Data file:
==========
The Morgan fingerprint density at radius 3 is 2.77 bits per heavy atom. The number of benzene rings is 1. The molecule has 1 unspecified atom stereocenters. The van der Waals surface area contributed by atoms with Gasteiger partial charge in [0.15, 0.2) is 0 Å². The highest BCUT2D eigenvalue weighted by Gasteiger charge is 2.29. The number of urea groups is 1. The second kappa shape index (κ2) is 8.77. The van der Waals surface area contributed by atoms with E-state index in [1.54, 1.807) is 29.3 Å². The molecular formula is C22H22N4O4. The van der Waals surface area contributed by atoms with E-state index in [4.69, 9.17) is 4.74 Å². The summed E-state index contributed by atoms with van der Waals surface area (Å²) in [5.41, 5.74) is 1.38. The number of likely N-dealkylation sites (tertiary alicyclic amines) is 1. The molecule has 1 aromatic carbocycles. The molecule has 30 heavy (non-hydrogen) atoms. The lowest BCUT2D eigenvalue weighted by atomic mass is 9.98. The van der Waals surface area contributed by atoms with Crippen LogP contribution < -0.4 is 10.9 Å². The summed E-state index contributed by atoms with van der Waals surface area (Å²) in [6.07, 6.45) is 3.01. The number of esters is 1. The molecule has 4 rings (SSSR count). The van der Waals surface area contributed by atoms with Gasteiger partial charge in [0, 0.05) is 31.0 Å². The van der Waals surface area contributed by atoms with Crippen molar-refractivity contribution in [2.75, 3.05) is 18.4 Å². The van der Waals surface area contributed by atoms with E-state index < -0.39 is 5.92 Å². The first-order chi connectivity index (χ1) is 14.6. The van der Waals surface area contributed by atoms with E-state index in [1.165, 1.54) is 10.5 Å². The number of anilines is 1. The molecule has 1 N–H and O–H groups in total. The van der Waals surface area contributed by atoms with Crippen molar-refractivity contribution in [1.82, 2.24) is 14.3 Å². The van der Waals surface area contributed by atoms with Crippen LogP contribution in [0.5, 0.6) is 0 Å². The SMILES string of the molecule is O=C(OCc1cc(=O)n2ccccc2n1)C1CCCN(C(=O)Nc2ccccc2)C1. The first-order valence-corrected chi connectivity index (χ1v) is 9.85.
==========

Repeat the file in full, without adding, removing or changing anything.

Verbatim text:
The Morgan fingerprint density at radius 3 is 2.77 bits per heavy atom. The number of benzene rings is 1. The molecule has 1 unspecified atom stereocenters. The van der Waals surface area contributed by atoms with Gasteiger partial charge in [0.15, 0.2) is 0 Å². The highest BCUT2D eigenvalue weighted by Gasteiger charge is 2.29. The number of urea groups is 1. The second kappa shape index (κ2) is 8.77. The van der Waals surface area contributed by atoms with E-state index in [1.54, 1.807) is 29.3 Å². The molecular formula is C22H22N4O4. The van der Waals surface area contributed by atoms with E-state index in [4.69, 9.17) is 4.74 Å². The summed E-state index contributed by atoms with van der Waals surface area (Å²) in [5.41, 5.74) is 1.38. The number of likely N-dealkylation sites (tertiary alicyclic amines) is 1. The molecule has 1 aromatic carbocycles. The molecule has 30 heavy (non-hydrogen) atoms. The lowest BCUT2D eigenvalue weighted by atomic mass is 9.98. The van der Waals surface area contributed by atoms with Crippen LogP contribution < -0.4 is 10.9 Å². The summed E-state index contributed by atoms with van der Waals surface area (Å²) in [6.07, 6.45) is 3.01. The number of esters is 1. The molecule has 4 rings (SSSR count). The van der Waals surface area contributed by atoms with Gasteiger partial charge in [0, 0.05) is 31.0 Å². The van der Waals surface area contributed by atoms with Crippen molar-refractivity contribution in [2.75, 3.05) is 18.4 Å². The van der Waals surface area contributed by atoms with E-state index < -0.39 is 5.92 Å². The first-order chi connectivity index (χ1) is 14.6. The van der Waals surface area contributed by atoms with E-state index in [1.165, 1.54) is 10.5 Å². The number of anilines is 1. The molecule has 1 N–H and O–H groups in total. The van der Waals surface area contributed by atoms with Crippen molar-refractivity contribution in [1.82, 2.24) is 14.3 Å². The van der Waals surface area contributed by atoms with Crippen LogP contribution in [0.5, 0.6) is 0 Å². The SMILES string of the molecule is O=C(OCc1cc(=O)n2ccccc2n1)C1CCCN(C(=O)Nc2ccccc2)C1. The first-order valence-corrected chi connectivity index (χ1v) is 9.85.